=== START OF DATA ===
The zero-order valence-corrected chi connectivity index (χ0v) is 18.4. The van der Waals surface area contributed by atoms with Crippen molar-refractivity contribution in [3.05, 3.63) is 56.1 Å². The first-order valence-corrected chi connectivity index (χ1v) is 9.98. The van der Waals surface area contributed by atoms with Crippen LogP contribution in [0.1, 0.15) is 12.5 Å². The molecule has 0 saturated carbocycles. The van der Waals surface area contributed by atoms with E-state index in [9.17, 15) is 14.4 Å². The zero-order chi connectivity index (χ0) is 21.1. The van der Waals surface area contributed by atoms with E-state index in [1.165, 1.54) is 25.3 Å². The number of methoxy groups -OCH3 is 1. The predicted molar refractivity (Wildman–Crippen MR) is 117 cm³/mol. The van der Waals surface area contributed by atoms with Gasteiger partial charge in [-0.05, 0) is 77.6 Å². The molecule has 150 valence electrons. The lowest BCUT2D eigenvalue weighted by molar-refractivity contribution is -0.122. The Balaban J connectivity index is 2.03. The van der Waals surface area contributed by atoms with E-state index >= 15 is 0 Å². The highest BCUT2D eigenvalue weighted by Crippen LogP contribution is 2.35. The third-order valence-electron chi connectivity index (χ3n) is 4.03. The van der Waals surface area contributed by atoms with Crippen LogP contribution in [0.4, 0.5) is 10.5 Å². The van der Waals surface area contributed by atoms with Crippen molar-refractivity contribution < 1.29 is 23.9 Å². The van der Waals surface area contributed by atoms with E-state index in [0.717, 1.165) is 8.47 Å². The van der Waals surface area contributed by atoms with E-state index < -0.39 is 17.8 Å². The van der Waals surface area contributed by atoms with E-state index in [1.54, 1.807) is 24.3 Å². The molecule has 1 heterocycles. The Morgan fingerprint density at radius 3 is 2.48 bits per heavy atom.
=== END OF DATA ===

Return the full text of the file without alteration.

The zero-order valence-corrected chi connectivity index (χ0v) is 18.4. The van der Waals surface area contributed by atoms with Crippen molar-refractivity contribution in [3.05, 3.63) is 56.1 Å². The first-order valence-corrected chi connectivity index (χ1v) is 9.98. The van der Waals surface area contributed by atoms with Crippen LogP contribution in [0.1, 0.15) is 12.5 Å². The molecule has 0 saturated carbocycles. The van der Waals surface area contributed by atoms with E-state index in [9.17, 15) is 14.4 Å². The zero-order chi connectivity index (χ0) is 21.1. The van der Waals surface area contributed by atoms with E-state index in [1.165, 1.54) is 25.3 Å². The number of methoxy groups -OCH3 is 1. The predicted molar refractivity (Wildman–Crippen MR) is 117 cm³/mol. The van der Waals surface area contributed by atoms with Gasteiger partial charge in [-0.05, 0) is 77.6 Å². The molecule has 150 valence electrons. The lowest BCUT2D eigenvalue weighted by molar-refractivity contribution is -0.122. The Balaban J connectivity index is 2.03. The van der Waals surface area contributed by atoms with E-state index >= 15 is 0 Å². The highest BCUT2D eigenvalue weighted by Crippen LogP contribution is 2.35. The third-order valence-electron chi connectivity index (χ3n) is 4.03. The van der Waals surface area contributed by atoms with Crippen LogP contribution in [0.4, 0.5) is 10.5 Å². The van der Waals surface area contributed by atoms with Crippen molar-refractivity contribution < 1.29 is 23.9 Å². The van der Waals surface area contributed by atoms with E-state index in [0.717, 1.165) is 8.47 Å². The van der Waals surface area contributed by atoms with E-state index < -0.39 is 17.8 Å². The van der Waals surface area contributed by atoms with E-state index in [1.54, 1.807) is 24.3 Å². The molecule has 1 heterocycles. The Morgan fingerprint density at radius 3 is 2.48 bits per heavy atom.